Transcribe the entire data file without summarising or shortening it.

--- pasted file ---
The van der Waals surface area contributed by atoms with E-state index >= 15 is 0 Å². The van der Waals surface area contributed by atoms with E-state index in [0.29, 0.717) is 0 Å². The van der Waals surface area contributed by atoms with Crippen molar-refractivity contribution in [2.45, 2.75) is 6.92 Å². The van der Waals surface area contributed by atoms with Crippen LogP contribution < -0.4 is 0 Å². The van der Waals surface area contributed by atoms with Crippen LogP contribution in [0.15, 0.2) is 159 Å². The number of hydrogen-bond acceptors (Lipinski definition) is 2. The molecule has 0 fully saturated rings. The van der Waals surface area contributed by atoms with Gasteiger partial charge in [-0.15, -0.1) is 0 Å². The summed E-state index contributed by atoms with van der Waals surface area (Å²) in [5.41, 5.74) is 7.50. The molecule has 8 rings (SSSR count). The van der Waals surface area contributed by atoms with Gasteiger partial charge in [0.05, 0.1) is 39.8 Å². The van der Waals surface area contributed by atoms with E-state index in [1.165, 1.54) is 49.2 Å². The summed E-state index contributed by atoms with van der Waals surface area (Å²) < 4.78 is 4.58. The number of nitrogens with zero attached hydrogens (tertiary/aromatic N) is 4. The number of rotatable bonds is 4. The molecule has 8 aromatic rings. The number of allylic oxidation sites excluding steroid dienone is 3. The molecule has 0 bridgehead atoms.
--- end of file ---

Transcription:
The van der Waals surface area contributed by atoms with E-state index >= 15 is 0 Å². The van der Waals surface area contributed by atoms with E-state index in [0.29, 0.717) is 0 Å². The van der Waals surface area contributed by atoms with Crippen molar-refractivity contribution in [2.45, 2.75) is 6.92 Å². The van der Waals surface area contributed by atoms with Crippen LogP contribution < -0.4 is 0 Å². The van der Waals surface area contributed by atoms with Crippen LogP contribution in [0.15, 0.2) is 159 Å². The number of hydrogen-bond acceptors (Lipinski definition) is 2. The molecule has 0 fully saturated rings. The van der Waals surface area contributed by atoms with Gasteiger partial charge in [-0.15, -0.1) is 0 Å². The summed E-state index contributed by atoms with van der Waals surface area (Å²) in [5.41, 5.74) is 7.50. The molecule has 8 rings (SSSR count). The van der Waals surface area contributed by atoms with Gasteiger partial charge in [0.05, 0.1) is 39.8 Å². The van der Waals surface area contributed by atoms with E-state index in [1.165, 1.54) is 49.2 Å². The summed E-state index contributed by atoms with van der Waals surface area (Å²) < 4.78 is 4.58. The number of nitrogens with zero attached hydrogens (tertiary/aromatic N) is 4. The number of rotatable bonds is 4. The molecule has 8 aromatic rings. The number of allylic oxidation sites excluding steroid dienone is 3. The molecule has 0 bridgehead atoms.